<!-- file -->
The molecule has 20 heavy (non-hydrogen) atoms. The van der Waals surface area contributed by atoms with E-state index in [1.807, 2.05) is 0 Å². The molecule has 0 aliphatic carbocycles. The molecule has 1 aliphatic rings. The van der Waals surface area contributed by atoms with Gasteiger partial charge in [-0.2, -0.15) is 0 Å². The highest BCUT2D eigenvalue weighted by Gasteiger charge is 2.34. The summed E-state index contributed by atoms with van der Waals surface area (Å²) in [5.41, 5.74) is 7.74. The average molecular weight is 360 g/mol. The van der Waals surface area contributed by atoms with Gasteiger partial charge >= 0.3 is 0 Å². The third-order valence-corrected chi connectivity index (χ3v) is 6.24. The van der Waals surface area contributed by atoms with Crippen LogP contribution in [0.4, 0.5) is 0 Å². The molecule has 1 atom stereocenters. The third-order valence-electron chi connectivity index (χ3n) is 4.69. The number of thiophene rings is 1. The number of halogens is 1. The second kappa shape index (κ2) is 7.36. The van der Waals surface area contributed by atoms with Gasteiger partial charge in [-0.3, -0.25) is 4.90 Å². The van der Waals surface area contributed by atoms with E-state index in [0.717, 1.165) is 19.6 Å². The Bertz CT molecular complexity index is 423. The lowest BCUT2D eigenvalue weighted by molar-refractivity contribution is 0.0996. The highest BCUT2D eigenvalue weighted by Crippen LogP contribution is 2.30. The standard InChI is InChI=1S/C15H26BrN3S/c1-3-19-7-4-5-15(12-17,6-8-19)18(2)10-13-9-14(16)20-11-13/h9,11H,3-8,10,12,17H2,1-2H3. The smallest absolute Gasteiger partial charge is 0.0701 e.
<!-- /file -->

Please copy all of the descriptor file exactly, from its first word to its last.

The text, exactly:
The molecule has 20 heavy (non-hydrogen) atoms. The van der Waals surface area contributed by atoms with E-state index in [1.807, 2.05) is 0 Å². The molecule has 0 aliphatic carbocycles. The molecule has 1 aliphatic rings. The van der Waals surface area contributed by atoms with Gasteiger partial charge in [-0.2, -0.15) is 0 Å². The highest BCUT2D eigenvalue weighted by Gasteiger charge is 2.34. The summed E-state index contributed by atoms with van der Waals surface area (Å²) in [5.41, 5.74) is 7.74. The average molecular weight is 360 g/mol. The van der Waals surface area contributed by atoms with Gasteiger partial charge >= 0.3 is 0 Å². The third-order valence-corrected chi connectivity index (χ3v) is 6.24. The van der Waals surface area contributed by atoms with Crippen LogP contribution in [0.4, 0.5) is 0 Å². The molecule has 1 atom stereocenters. The third-order valence-electron chi connectivity index (χ3n) is 4.69. The number of thiophene rings is 1. The number of halogens is 1. The second kappa shape index (κ2) is 7.36. The van der Waals surface area contributed by atoms with Gasteiger partial charge in [-0.3, -0.25) is 4.90 Å². The van der Waals surface area contributed by atoms with E-state index in [0.717, 1.165) is 19.6 Å². The Bertz CT molecular complexity index is 423. The lowest BCUT2D eigenvalue weighted by molar-refractivity contribution is 0.0996. The highest BCUT2D eigenvalue weighted by Crippen LogP contribution is 2.30. The standard InChI is InChI=1S/C15H26BrN3S/c1-3-19-7-4-5-15(12-17,6-8-19)18(2)10-13-9-14(16)20-11-13/h9,11H,3-8,10,12,17H2,1-2H3. The smallest absolute Gasteiger partial charge is 0.0701 e.